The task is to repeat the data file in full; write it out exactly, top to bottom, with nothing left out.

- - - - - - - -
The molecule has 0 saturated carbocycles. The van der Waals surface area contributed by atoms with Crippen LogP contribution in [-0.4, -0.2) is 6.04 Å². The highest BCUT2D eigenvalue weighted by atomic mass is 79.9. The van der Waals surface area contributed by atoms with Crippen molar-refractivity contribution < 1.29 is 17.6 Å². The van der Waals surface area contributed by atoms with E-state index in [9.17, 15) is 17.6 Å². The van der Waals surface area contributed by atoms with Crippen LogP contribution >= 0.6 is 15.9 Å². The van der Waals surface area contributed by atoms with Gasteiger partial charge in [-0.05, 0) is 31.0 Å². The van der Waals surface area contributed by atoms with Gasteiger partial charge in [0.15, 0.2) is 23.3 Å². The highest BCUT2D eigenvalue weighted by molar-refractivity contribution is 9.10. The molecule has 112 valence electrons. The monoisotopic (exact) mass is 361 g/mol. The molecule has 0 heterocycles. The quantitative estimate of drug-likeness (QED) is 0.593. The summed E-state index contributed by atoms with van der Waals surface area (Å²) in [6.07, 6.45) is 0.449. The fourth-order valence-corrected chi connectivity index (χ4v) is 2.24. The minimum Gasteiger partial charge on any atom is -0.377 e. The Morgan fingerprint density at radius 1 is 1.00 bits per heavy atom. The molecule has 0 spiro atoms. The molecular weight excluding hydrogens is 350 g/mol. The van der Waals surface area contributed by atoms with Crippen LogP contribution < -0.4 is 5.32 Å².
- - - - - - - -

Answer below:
The molecule has 0 saturated carbocycles. The van der Waals surface area contributed by atoms with Crippen LogP contribution in [-0.4, -0.2) is 6.04 Å². The highest BCUT2D eigenvalue weighted by atomic mass is 79.9. The van der Waals surface area contributed by atoms with Crippen molar-refractivity contribution < 1.29 is 17.6 Å². The van der Waals surface area contributed by atoms with E-state index in [9.17, 15) is 17.6 Å². The van der Waals surface area contributed by atoms with Crippen LogP contribution >= 0.6 is 15.9 Å². The van der Waals surface area contributed by atoms with Gasteiger partial charge in [-0.05, 0) is 31.0 Å². The van der Waals surface area contributed by atoms with Gasteiger partial charge in [0.15, 0.2) is 23.3 Å². The highest BCUT2D eigenvalue weighted by molar-refractivity contribution is 9.10. The molecule has 112 valence electrons. The monoisotopic (exact) mass is 361 g/mol. The molecule has 0 heterocycles. The quantitative estimate of drug-likeness (QED) is 0.593. The summed E-state index contributed by atoms with van der Waals surface area (Å²) in [6.07, 6.45) is 0.449. The fourth-order valence-corrected chi connectivity index (χ4v) is 2.24. The minimum Gasteiger partial charge on any atom is -0.377 e. The Morgan fingerprint density at radius 1 is 1.00 bits per heavy atom. The molecule has 0 spiro atoms. The molecular weight excluding hydrogens is 350 g/mol. The van der Waals surface area contributed by atoms with Crippen LogP contribution < -0.4 is 5.32 Å².